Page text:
Takeaways from Lean In by Sheryl Sandberg

 

Three of my main takeaways from the book:

  • Gender equality empowers men too.

Let´s change the expectation that it´s natural for men to be less involved in the family or in raising the kids. Men should be given the equal chance to bond with family without being pressured by society or be seen as “weak” if they do.

  • Let your partner be a real partner.

In the home and, might I add, outside of the home as well.

  • Women need to stop “maternal gatekeeping” to allow their partners to be real partners.

“As women must be more empowered at work, men must be more empowered at home. I have seen so many women inadvertently discourage their husbands from doing their share by being too controlling or critical. Social scientists call this ‘maternal gatekeeping,’ which is a fancy term for ‘Ohmigod, that´s not the way you do it! Just move aside and let me!’ When it comes to children, fathers often take their cues from mothers. This gives a mother great power to encourage of impede the father´s involvement. If she acts as a gatekeeper mother and is reluctant to hand over responsibility, or worse, questions the father´s effors, he does less.”

“Now we know that women can do what men can do, but we don´t know that men can do what women can do.”

Side takeaway on parenting and life in general:

  • Reflecting someone´s viewpoint becomes a starting point for resolution.

“When we had arguments, our mother taught us – or more like forced us – to mirror each other, which means restating the other person´s point before responding to it. For example, one day my sister and I were fighting over a lollipop. ‘Sheryl ate the last lollipop!’ Michelle screamed. ‘But she had a lollipop yesterday and I didn´t!’ I screamed back, making an excellent point. My mother sat us down facing each other. I was not allowed to explain how gravely inequitable the lollipop allocation was until I acknowleged my sister´s feelings. ‘Michelle, I understand that you are upset because I ate the last lollipop and you wanted it.’ As painful as this was at the time, reflecting someone else´s viewpoint clarifies the disagreement and becomes a starting point for resolution. We all want to be heard, and when we focus on showing others that we are listening, we actually become better listeners.”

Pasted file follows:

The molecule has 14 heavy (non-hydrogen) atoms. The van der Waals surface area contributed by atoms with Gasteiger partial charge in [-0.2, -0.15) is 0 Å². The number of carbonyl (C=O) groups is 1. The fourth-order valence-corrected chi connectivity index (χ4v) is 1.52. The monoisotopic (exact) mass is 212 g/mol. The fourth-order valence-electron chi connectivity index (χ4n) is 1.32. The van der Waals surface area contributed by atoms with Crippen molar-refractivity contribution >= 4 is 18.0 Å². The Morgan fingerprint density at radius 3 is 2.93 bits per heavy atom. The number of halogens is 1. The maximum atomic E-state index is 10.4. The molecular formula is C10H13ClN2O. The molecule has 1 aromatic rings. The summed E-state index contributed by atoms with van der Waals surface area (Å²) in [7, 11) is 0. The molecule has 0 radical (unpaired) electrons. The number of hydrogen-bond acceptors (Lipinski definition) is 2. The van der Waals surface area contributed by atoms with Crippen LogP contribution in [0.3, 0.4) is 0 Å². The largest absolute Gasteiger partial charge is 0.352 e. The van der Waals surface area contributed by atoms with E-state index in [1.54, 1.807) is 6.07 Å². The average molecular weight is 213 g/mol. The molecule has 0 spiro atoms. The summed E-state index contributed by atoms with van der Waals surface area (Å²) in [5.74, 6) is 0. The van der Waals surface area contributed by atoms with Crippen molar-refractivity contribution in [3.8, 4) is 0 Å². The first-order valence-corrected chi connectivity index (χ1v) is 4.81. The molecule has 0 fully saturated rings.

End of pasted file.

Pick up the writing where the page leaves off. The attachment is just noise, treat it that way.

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Time in vs Time out

I like this idea. Instead of giving kids a “time out” to teach a lesson, give a “time in” instead.

My parents did this when we were younger. When we were too much for them to handle, they made us go to our pastor’s house to time out/hang out. It was fun for us, my parents got to take a break from us, and we knew we weren’t rejected. Our pastor’s family got to hear all about our inappropriate behavior, and we were more willing to listen to them sometimes. Sometimes it just takes another adult you love telling you the same advice for it to make sense. I’d say win-win-win situation, yeah?! 🙂

Love my parents!

http://foster2forever.com/2011/04/no-time-out.html

p/s. If you’re my friend now we might be exchanging our children for time-in’s in future. Makes me smile just thinking about it. 🙂